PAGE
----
Counties appear to have upper hand on Idaho personal property tax repeal

Idaho Speaker of the House Scott Bedke said a new personal property tax bill will follow the model of House Bill 272, which is sponsored by the Idaho Association of Counties and Idaho Association of Cities.

The new measure will be introduced at 2:30 p.m. Monday by the House Ways & Means Committee, which will meet in the Joint Finance-Appropriations Committee hearing room on the third floor of the Capitol. Ways & Means is the “leadership committee,” which is controlled by the speaker.

“It will be a version of the counties’ bill,” Bedke said shortly after the House recessed at noon. The House will reconvene at 3:30 p.m. to allow the bill be formally introduced, receive a bill number, be printed and made available online.

House Bill 272 would replace about $19 million in taxes paid on business equipment with state funds and exempt the first $100,000 of property from taxation.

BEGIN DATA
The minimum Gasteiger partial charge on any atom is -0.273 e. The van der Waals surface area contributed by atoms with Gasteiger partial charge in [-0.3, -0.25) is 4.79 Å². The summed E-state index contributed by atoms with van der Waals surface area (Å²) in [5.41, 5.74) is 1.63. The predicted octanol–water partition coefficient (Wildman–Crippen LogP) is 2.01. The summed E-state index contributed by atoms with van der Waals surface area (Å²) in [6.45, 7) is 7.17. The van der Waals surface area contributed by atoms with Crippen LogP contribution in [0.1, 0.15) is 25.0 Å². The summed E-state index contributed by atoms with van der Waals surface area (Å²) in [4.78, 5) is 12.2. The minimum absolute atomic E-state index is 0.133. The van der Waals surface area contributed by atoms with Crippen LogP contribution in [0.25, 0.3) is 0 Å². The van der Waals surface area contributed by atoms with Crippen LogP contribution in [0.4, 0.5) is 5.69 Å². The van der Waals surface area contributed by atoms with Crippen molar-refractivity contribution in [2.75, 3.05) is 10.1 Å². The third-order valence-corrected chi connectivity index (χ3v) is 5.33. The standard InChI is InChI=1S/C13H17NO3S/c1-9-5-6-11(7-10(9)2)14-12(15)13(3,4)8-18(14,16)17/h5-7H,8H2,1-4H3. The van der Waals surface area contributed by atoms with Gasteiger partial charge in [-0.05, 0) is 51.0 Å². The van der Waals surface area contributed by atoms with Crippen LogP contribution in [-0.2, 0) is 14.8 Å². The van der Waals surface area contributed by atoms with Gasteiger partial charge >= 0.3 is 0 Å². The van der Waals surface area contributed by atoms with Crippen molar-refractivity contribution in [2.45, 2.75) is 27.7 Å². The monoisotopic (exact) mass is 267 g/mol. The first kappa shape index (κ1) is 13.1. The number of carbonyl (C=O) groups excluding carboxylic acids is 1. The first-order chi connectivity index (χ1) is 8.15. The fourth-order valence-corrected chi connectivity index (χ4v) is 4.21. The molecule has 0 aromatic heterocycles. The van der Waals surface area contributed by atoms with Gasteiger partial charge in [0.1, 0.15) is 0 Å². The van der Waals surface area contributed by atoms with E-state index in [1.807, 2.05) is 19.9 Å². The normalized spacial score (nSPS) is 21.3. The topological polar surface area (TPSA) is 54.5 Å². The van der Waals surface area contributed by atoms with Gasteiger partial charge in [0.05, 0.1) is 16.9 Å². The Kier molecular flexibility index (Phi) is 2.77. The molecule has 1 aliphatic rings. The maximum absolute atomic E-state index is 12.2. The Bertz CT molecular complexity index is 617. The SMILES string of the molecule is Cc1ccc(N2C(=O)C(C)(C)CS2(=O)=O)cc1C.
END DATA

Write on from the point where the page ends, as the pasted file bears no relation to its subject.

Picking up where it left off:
A competing measure, House Bill 276, authored by the Idaho Association of Commerce and Industry, would phase out repeal of the entire tax by 2020, at an ultimate annual cost of $120 million to the state.

IACI President Alex LaBeau said shortly before noon that he was unaware of the new bill or its provisions.

Dan Popkey came to Idaho in 1984 to work as a police reporter. Since 1987, he has covered politics and has reported on 25 sessions of the Legislature. Dan has a bachelor's in political science from Santa Clara University and a master's in journalism from Columbia University. He was a Congressional Fellow of the American Political Science Association and a Journalism Fellow at the University of Michigan. A former page in the U.S. House of Representatives, he graduated Capitol Page High School in 1976. In 2007, he led the Statesman’s coverage of the Sen. Larry Craig sex scandal, which was one of three Pulitzer Prize finalists in breaking news. In 2003, he won the Ted M. Natt First Amendment award from the Pacific Northwest Newspaper Association for coverage of University Place, the University of Idaho’s troubled real estate development in Boise. Dan helped start the community reading project "Big Read." He has two children in college and lives on the Boise Bench with an old gray cat.

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